prisoner art work inside family meeting area of Moundsville state Penitentiary, Moundsville, West Virginia

The un-birthday has been a family tradition of ours for at least 18 years although I did not know that was the term until recently. A fellow blogger Lori at www.waldorfmoms.com  had written about her sons lack of birthday party due to his allergies to glueton and dairy. The traditional american birthday includes cake and ice cream both things he can’t have in the traditional form so they went on a trip instead and eat fruit, vegetables, rice and fish.

veiw of Moundsville State Penitentuary, Moundsville, West Virginia

veiw of Moundsville State Penitentuary, Moundsville, West Virginia

In my case I just hate birthday parties, I am not a hostess at heart. So my children and husband  have learned to do other things instead of renting a hall, buying cake that no one really likes anyway and eating pizza.The whole processes is just UN-FUN for me. So when Cody was little we just started to doing other things for his birthday. Tom didn’t seem to care so the tradition started to travel, explore and seek new things on the one day in the world that is truly yours. I picked the Moundsville Prison Tour as our UN-Party location this year. I love a good murder mystery and ghost story so this is the perfect place to hang out for the afternoon of my birthday.

custom made front entry door for Moundsvill state prison

custom-made front entry door for Moundsville state prison

We took the tour and learned a lot about the huge Gothic structure and about inmates that lived in the prison. The Prison opened in 1876 with 251 inmates who actually help build the buildings and reached a max capacity of almost 2000 in the late 7o’s. Riots and federal laws changed and by 1996 at the closing of the institution their were around 600 to 700 inside the 5 foot thick walls. The history of the penitentiary is a mix of executions, murders and Charles Manson stories.

Cell in high security area of Moundsville state Penitentiary, site of worst murder in thier history

Cell in high security area of Moundsville state Penitentiary, site of worst murder in their history

94 inmates lost their lives to executions inside the grounds of  the prison 85 hung and 9 died by electrocutions. The hangings were frist thought to take place inside the frist building on the property The Wagon Gate and later moved to an outdoor gallows that later became the recreation yard for some of the most violent criminals. The gallows disturbed inmates who spent hours every day looking at them and were eventually removed.

frist structure at Moundsvill state penitentiary.. used as housing and sight of hangings

first structure at Moundsville state penitentiary.. used as housing and sight of hangings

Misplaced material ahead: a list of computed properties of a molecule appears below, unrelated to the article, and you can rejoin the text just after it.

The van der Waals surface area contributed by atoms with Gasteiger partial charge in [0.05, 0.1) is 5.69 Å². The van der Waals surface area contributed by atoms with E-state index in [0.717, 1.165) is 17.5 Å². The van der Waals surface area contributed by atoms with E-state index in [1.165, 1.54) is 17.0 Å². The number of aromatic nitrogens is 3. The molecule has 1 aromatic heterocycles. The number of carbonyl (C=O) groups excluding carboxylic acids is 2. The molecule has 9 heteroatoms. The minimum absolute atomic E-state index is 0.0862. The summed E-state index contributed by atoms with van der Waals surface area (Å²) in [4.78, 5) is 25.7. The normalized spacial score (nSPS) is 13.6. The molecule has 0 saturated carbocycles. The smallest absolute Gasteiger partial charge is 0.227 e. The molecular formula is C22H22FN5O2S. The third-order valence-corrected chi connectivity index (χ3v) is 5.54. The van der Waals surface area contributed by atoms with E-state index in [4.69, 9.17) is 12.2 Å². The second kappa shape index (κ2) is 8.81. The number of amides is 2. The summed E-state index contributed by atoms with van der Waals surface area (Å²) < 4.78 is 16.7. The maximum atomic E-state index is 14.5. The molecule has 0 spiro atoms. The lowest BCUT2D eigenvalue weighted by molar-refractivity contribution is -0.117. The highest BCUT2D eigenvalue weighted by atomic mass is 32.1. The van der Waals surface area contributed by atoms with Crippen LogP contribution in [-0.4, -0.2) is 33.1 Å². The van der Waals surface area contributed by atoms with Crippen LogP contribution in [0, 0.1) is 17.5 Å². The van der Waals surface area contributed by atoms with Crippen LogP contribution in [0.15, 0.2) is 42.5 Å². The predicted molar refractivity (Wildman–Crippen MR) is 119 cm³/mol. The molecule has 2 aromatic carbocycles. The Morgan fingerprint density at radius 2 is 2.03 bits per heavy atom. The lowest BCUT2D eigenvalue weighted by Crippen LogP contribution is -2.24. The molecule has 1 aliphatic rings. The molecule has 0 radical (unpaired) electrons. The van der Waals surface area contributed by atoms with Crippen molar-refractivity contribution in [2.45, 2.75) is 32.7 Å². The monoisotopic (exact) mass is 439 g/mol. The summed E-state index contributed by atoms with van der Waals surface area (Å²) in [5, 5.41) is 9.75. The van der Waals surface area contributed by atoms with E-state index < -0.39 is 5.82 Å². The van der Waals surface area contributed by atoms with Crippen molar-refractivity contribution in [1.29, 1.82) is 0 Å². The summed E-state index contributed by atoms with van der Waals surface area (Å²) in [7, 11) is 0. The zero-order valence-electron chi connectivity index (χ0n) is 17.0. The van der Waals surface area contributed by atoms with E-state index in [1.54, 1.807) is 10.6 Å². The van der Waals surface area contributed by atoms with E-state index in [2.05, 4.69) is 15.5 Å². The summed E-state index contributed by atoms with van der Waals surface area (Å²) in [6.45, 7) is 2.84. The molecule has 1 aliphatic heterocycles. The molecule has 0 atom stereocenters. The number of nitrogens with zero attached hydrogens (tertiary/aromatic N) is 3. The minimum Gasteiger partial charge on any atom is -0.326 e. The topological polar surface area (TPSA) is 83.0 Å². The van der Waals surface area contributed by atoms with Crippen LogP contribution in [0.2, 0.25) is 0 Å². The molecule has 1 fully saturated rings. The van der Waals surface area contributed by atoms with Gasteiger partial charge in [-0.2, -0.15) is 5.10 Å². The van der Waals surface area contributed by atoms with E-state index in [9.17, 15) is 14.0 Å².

trap door in the wagon gates ceiling moundsville prison

The prison boasts 36 recorded Homicides inside the prisons walls. Most being prisoners against prisoner but some assaults were against state employees who were over taken while performing their duties.  The prison has its own cemetery with simple markers for the bodies of those whom no one came to clam.The highest death tolls taking place during the 3 riots that occurred at the prison. The one in 1986, last 5 days, resolved only after the governor of West Virginia ( Arch Moore) came in person to  the prison grounds.

door into the location of the worst prison riot location at Moundsville

door into the location of the worst prison riot location at Moundsville

It was also this prison that the most notorious prisoner of all, Charles Manson wanted to call home in the late 80’s. The prison displays the original letter that Manson wrote to the then Warden. The letter explains that Manson would like to return home to West Virginia to serve his remaining time in jail. Yea, he and most of his family were from an area near Wheeling and close to Moundsville. The website  Charlie. com  http://www.charliemanson.com/places/lb-moundsville.htm

has a wonderful photo spread of the letter on their website and more information about his past. While our tour group spend time in the “Yard” our tour guide also informed us that Charles Manson lived with his aunt and uncle from about age of 5 to 15, as his mother was also incarcerated most of his youth. Really, are any of us surprised over this information. The tour guide informed us that Charles’ mom had arm robbed a gas station in the Charleston area of West Virginia and was in a prison in the southern part of the state for 10 years.  How crazy is that; puts a new spin on the words”criminal family”.

Christopher and I hanging out in a padded cell at Moundsville state Penitentiary

Christopher and I hanging out in a padded cell at Moundsville state Penitentiary

After spending time inside this chain linked high security area of the prison, I now know that most criminals were generally housed like animals early in the 20th century.  I am not sure how I feel about it really, creeped out yes, but deep inside I wonder if you act like an animal, people generally just see you as one also. Making it very hard for the justice system to “want” to improve things. The cells are very small measuring 5′ by 7′ with three inmates in each one. Looking very similar to the dog kennels that we all see at the local ASPCA or pound. The most violent inmates eat in their cells, used the toilet in their cells and slept in them. Two hours a day these violent criminals gained accesses to exercise in caged area within the high walled yard.

The small exerice area for the worst criminals inside the walled yard at Moundsville State Penitentiary

The small exercise area for the worst criminals inside the walled yard at Moundsville State Penitentiary